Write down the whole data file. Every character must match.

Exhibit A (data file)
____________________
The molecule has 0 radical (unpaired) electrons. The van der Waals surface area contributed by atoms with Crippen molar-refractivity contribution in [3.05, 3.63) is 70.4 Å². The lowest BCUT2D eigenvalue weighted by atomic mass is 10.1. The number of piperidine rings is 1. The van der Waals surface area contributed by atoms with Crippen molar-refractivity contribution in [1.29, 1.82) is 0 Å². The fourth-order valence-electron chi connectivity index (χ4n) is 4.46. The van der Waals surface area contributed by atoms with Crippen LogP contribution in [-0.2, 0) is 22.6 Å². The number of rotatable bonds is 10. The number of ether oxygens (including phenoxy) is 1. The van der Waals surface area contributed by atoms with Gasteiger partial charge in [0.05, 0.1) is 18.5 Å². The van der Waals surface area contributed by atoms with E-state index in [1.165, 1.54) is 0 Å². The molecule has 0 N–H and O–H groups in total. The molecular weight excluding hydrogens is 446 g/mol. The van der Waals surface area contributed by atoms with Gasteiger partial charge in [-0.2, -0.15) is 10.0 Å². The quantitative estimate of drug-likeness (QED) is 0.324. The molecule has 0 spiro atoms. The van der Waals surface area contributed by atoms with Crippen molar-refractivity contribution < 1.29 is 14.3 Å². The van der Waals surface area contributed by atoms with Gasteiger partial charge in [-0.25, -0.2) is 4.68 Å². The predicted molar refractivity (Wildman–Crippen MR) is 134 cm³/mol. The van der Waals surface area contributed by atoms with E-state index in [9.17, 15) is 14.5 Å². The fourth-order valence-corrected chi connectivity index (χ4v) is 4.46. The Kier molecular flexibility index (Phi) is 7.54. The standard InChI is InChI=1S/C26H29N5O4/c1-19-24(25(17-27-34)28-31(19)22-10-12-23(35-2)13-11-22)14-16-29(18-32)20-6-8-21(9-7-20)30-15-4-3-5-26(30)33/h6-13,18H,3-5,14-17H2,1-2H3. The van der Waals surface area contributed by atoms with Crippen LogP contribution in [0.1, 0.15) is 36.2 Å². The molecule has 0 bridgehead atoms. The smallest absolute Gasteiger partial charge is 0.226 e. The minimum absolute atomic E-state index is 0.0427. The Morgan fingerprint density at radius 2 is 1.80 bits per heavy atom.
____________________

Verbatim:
The molecule has 0 radical (unpaired) electrons. The van der Waals surface area contributed by atoms with Crippen molar-refractivity contribution in [3.05, 3.63) is 70.4 Å². The lowest BCUT2D eigenvalue weighted by atomic mass is 10.1. The number of piperidine rings is 1. The van der Waals surface area contributed by atoms with Crippen molar-refractivity contribution in [1.29, 1.82) is 0 Å². The fourth-order valence-electron chi connectivity index (χ4n) is 4.46. The van der Waals surface area contributed by atoms with Crippen LogP contribution in [-0.2, 0) is 22.6 Å². The number of rotatable bonds is 10. The number of ether oxygens (including phenoxy) is 1. The van der Waals surface area contributed by atoms with Gasteiger partial charge in [0.05, 0.1) is 18.5 Å². The van der Waals surface area contributed by atoms with E-state index in [1.165, 1.54) is 0 Å². The molecule has 0 N–H and O–H groups in total. The molecular weight excluding hydrogens is 446 g/mol. The van der Waals surface area contributed by atoms with Gasteiger partial charge in [-0.2, -0.15) is 10.0 Å². The quantitative estimate of drug-likeness (QED) is 0.324. The molecule has 0 spiro atoms. The van der Waals surface area contributed by atoms with Crippen molar-refractivity contribution < 1.29 is 14.3 Å². The van der Waals surface area contributed by atoms with Gasteiger partial charge in [-0.25, -0.2) is 4.68 Å². The predicted molar refractivity (Wildman–Crippen MR) is 134 cm³/mol. The van der Waals surface area contributed by atoms with E-state index in [9.17, 15) is 14.5 Å². The fourth-order valence-corrected chi connectivity index (χ4v) is 4.46. The Kier molecular flexibility index (Phi) is 7.54. The standard InChI is InChI=1S/C26H29N5O4/c1-19-24(25(17-27-34)28-31(19)22-10-12-23(35-2)13-11-22)14-16-29(18-32)20-6-8-21(9-7-20)30-15-4-3-5-26(30)33/h6-13,18H,3-5,14-17H2,1-2H3. The van der Waals surface area contributed by atoms with Crippen LogP contribution in [0.1, 0.15) is 36.2 Å². The molecule has 0 bridgehead atoms. The smallest absolute Gasteiger partial charge is 0.226 e. The minimum absolute atomic E-state index is 0.0427. The Morgan fingerprint density at radius 2 is 1.80 bits per heavy atom.